5.904 to 0.139

-

37.290 to 0.039

-

Brand

Zodape et al. 2012

Pakistan

1.97±0.40

-

0.68±0.15

-

-

-

Non-Brand

Mohammed et al. 2013

4.06±1.9

3.32±1.66

Brand

 

Saudi Arabia

-

-

0.01 to 0.02

-

0.16 to 0.42

1.13

Brand

Khalil and Seliem 2013

Libia

0.001

-

0.003

-

-

-

Non-Brand

Elatrash and Atoweir 2014

Ethiopia

-

0.064± 0.010

-

-

0.206±0.024

-

Non-Brand

Alem et al. 2015

Bangladesh

0.029±0.026

1.6± 0.41

0.20±0.23

-

2.3±1.2

-

Non-Brand

Islam et al. 2015

Bangladesh

0.053±0.022

0.672±0.010

0.033±0.006

0.092±0.02

0.163±0.031

0.486±0.077

Brand

Present study

Bangladesh

0.024±.009

0.373±.008

0.015±0.002

0.126±0.02

0.064±0.013

0.064±0.013

Dairy Cow Milk

Present study

Bangladesh

0.047±0.026

0.539±0.013

0.012±0.001

0.130±0.023

0.127±0.029

0.631±0.101

Domestic Cow Milk

Present study

Concentration of Cd was found extremely higher in one report from Pakistan (Mohammed et al. 2013) for both branded and non-brand milk samples (USEPA 2010) compared to the present study. In case of chromium both previous study from Bangladesh (Islam et al. 2015) and the present study had shown higher concentration compared to the other countries (USEPA 2006; Zodape et al. 2012). Similar results of higher concentration were also reported from branded milk of Indian study (Islam et al. 2014). Concentration of manganese was not reported previously from any type of cow milk. Lead samples had been reported higher in India (Islam et al. 2014) and Egypt (USEPA 2010) followed by Pakistan (Mohammed et al. 2013), Palestine (Abdul et al. 2012) and Nigeria (Ali et al. 2011) compared to the other reported countries (Seyed and Ebrahim 2012; Elatrash and Atoweir 2014; Khalil and Seliem 2013) including present study and previous study from Bangladesh (Islam et al. 2015). Concentration of cupper and iron had been found lower compared to the previous reports (Table 4).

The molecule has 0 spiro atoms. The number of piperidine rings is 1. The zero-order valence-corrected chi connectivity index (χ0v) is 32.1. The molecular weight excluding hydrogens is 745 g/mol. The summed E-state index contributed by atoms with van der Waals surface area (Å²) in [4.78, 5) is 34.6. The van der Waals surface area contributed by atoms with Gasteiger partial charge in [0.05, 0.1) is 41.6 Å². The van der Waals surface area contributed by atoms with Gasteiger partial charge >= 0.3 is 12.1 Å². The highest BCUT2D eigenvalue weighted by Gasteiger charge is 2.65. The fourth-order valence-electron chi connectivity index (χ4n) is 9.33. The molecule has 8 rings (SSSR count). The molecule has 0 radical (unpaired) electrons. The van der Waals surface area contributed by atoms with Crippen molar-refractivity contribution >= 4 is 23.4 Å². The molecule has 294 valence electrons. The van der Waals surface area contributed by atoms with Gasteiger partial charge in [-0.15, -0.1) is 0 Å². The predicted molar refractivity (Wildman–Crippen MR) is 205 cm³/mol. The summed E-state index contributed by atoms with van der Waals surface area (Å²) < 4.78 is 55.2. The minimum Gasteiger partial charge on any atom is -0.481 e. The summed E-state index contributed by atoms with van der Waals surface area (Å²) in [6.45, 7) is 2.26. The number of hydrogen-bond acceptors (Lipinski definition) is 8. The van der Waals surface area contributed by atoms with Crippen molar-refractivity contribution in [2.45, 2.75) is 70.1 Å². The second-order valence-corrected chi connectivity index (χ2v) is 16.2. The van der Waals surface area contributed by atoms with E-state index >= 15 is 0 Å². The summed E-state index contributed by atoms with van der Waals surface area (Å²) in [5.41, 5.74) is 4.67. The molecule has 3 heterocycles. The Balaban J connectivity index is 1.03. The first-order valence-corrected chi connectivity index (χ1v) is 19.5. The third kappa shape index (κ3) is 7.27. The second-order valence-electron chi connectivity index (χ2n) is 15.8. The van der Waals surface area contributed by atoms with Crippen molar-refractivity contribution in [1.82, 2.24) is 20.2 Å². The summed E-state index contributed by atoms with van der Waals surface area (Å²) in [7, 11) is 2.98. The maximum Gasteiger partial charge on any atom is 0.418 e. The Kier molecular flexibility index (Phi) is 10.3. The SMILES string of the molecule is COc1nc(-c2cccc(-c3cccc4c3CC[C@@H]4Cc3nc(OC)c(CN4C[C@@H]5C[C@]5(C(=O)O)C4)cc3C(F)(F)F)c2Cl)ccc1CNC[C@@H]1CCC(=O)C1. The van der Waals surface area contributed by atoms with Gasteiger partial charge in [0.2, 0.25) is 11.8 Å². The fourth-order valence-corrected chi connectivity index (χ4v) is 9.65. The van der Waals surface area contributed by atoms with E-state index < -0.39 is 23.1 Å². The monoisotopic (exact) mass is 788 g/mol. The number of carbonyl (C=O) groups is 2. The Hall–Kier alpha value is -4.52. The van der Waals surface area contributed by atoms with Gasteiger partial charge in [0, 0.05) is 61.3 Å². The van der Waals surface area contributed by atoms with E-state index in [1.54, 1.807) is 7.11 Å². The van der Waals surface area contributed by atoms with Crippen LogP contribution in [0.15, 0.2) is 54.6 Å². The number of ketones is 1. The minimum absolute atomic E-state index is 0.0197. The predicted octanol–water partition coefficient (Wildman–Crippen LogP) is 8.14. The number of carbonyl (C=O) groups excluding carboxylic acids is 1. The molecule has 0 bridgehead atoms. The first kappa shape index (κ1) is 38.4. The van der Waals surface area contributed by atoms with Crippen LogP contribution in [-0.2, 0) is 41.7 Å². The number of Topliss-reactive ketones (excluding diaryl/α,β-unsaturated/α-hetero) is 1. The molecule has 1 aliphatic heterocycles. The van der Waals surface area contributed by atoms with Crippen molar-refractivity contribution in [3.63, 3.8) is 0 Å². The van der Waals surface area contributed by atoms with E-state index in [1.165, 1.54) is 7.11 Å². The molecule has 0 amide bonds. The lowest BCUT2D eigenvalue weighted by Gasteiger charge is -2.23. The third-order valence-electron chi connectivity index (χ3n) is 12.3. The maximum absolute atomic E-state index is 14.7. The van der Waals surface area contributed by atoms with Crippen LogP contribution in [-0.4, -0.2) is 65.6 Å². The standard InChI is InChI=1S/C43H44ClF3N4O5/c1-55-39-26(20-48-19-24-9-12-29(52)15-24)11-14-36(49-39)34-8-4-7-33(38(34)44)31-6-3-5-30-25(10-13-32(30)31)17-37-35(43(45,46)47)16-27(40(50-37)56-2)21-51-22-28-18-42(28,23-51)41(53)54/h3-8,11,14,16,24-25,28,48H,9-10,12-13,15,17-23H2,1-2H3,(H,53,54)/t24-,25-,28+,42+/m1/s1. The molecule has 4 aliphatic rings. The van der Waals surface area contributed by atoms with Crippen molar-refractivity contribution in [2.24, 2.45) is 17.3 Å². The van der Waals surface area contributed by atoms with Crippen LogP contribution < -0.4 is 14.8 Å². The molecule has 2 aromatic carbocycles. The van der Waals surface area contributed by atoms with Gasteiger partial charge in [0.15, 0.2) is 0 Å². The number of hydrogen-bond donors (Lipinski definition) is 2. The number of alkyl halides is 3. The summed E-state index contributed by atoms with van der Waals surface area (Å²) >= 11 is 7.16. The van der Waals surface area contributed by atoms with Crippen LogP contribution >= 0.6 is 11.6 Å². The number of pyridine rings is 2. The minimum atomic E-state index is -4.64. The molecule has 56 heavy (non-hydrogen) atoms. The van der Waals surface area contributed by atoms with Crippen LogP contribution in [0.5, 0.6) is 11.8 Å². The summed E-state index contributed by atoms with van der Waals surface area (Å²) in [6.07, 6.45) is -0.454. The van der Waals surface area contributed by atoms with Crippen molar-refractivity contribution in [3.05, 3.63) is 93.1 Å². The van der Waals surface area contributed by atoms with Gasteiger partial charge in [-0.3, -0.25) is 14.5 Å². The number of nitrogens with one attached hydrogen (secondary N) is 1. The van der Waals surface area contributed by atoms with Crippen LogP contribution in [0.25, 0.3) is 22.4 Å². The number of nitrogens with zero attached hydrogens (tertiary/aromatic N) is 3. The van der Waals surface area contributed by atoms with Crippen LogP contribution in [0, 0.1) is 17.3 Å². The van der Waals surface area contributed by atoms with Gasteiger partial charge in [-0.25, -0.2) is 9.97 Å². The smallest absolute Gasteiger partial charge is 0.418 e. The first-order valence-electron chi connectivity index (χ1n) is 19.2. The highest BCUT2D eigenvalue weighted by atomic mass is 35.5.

Health risk assessment

The estimated daily intake (EDI) of metals from cow milk consumption had been investigated for selected metals. EDI and Permissible Values (PV) for metals studied, together with the contribution of EDI to PV (%), for adult consumers of cow milk (brand, dairy farm and domestic) are listed in Table 5.
Table 5

PV for metals studied in cow milk samples, mean EDI values and their contributions to PV for adult consumers

Metal

Permissible Value (PV) (mg/day)

References

Brand Milk

Dairy Farm Milk

Domestic Milk

EDI (mg/day)

Contribution to PV

EDI (mg/day)

Contribution to PV

EDI (mg/day)

Contribution to PV

Cd

0.046

(JECFA 2003)

0.043

73.91 %

0.016

34.78 %

0.030

65.21 %

Cr

0.2

(Oliver 1997)

0.413

206.5 %

0.243

121.5 %

0.352

176.0 %

Pb

0.21

[JECFA 2003]

0.021

10 %

0.10

4.76 %

0.003

1.42 %

Mn

5

(Ogabiela et al. 2011)

0.068

1.36 %

0.082

1.64 %

0.082

1.64 %

Cu

30

(JECFA 2003)

0.106

0.35 %

0.045

0.15 %

0.082

0.27 %

Fe

40

(FAO/WHO 2002)

0.317

0.79 %

0.215

0.53 %

0.412

1.03 %

To evaluate the daily intake, mean concentrations of metals in each cow milk category were multiplied by the milk consumption rate and divided by the body weight of the adult resident consumer. Metal specific EDIs revealed that EDI of Cr (for brand cow milk: 0.413 mg/day, for dairy farm cow milk: 0.243 mg/day and for domestic cow milk 0.352 mg/day) exceeded the permissible value (0.2 mg/day) and possess the highest concentration percentages to permissible value. EDIs of Cd, Pb, Mn, Cu and Fe were found below the permissible limits and also agreed with previous reports (Islam et al. 2015; Ademola 2014; Salah et al. 2012; Anita et al. 2010). Based on these data, this can be concluded that Cr was the major components contributing to the potential health risk via the consumption of all milk samples collected from Savar Upazila.

Hazard quotients (HQ) and carcinogenic risk (CR)